Picone said most professors might not agree with conservative students, but that the majority will at least allow debate. However, he’s also heard of teachers shutting down conservatives. He’s experienced that himself in a literature course where he kept quiet because the professor was “so anti-everything I would’ve said.”
“It was her way or the highway. If I would’ve said anything that disagreed with her, I probably would’ve failed,” he said.
Can the problem be fixed?
Conservative and libertarian students at Emerson have voiced concern to lobby the college to be more inclusive for students who don’t share progressive opinions. In the past few months, they’ve met with President Pelton as well as deans and trustees to discuss the issue.
The College Fix was unable to met with Pelton or Dean for Campus Life Jim Hoppe while in Boston. A campus spokesperson said they were unavailable for interviews.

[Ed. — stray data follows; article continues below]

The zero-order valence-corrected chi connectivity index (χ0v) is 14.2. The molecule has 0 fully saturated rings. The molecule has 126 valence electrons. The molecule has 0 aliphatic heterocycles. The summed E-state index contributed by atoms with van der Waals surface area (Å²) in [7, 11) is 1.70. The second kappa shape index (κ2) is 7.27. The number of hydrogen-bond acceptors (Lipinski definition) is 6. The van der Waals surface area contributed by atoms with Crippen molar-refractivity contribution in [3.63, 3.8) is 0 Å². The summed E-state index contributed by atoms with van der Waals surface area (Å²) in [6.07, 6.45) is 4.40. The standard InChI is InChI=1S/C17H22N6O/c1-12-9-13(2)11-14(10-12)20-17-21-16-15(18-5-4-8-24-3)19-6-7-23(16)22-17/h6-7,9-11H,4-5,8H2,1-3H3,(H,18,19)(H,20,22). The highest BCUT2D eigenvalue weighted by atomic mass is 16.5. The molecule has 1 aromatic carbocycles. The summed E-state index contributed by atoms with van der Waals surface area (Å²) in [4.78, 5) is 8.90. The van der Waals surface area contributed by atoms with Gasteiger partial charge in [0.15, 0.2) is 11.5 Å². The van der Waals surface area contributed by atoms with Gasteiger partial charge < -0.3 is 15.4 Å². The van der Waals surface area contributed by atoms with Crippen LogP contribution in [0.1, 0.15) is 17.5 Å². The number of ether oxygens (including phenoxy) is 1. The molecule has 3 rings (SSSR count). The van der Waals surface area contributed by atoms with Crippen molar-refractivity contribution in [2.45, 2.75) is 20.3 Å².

Last December, Picone (pictured) launched a petition to bring a right-wing speaker to campus. That effort is continuing with the hope of hosting a speaker this fall. A new conservative thought class is also being launched and intertwines with Picone’s efforts.
Cultural Economics Professor Tylor Orme will teach “The Right Stuff: Origins of Conservative Thought.” Plans are in the works to bring in three speakers as part of the course. Funds have been provided by the university president.
“These speakers will primarily be speaking to class concepts, but will also be discussing modern politics from a conservative or libertarian perspective and the presentations will be open to the campus community at large,” Orme said in an email.
Picone said the incident with Kaufman opened some eyes to the severity of the treatment of right-wing students on campus.